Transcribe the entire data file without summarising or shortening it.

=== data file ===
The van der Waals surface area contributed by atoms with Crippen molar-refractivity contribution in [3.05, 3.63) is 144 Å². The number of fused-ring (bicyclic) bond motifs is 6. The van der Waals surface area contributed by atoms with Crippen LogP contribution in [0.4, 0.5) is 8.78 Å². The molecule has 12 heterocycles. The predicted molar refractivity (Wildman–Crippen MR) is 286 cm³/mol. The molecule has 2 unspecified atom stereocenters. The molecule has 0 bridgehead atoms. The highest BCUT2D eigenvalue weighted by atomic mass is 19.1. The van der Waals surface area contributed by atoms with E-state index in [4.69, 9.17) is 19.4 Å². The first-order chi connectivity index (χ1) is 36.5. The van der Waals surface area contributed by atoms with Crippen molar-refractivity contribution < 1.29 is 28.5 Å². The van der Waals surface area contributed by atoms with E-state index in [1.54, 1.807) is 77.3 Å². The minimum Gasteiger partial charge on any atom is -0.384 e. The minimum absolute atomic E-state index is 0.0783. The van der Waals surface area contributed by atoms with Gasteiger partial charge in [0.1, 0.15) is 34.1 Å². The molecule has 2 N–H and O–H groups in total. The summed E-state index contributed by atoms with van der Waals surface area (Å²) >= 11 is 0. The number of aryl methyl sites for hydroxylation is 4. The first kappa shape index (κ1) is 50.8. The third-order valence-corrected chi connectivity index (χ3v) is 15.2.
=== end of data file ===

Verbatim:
The van der Waals surface area contributed by atoms with Crippen molar-refractivity contribution in [3.05, 3.63) is 144 Å². The number of fused-ring (bicyclic) bond motifs is 6. The van der Waals surface area contributed by atoms with Crippen LogP contribution in [0.4, 0.5) is 8.78 Å². The molecule has 12 heterocycles. The predicted molar refractivity (Wildman–Crippen MR) is 286 cm³/mol. The molecule has 2 unspecified atom stereocenters. The molecule has 0 bridgehead atoms. The highest BCUT2D eigenvalue weighted by atomic mass is 19.1. The van der Waals surface area contributed by atoms with E-state index in [4.69, 9.17) is 19.4 Å². The first-order chi connectivity index (χ1) is 36.5. The van der Waals surface area contributed by atoms with Crippen molar-refractivity contribution < 1.29 is 28.5 Å². The van der Waals surface area contributed by atoms with E-state index in [1.54, 1.807) is 77.3 Å². The minimum Gasteiger partial charge on any atom is -0.384 e. The minimum absolute atomic E-state index is 0.0783. The van der Waals surface area contributed by atoms with Gasteiger partial charge in [0.1, 0.15) is 34.1 Å². The molecule has 2 N–H and O–H groups in total. The summed E-state index contributed by atoms with van der Waals surface area (Å²) >= 11 is 0. The number of aryl methyl sites for hydroxylation is 4. The first kappa shape index (κ1) is 50.8. The third-order valence-corrected chi connectivity index (χ3v) is 15.2.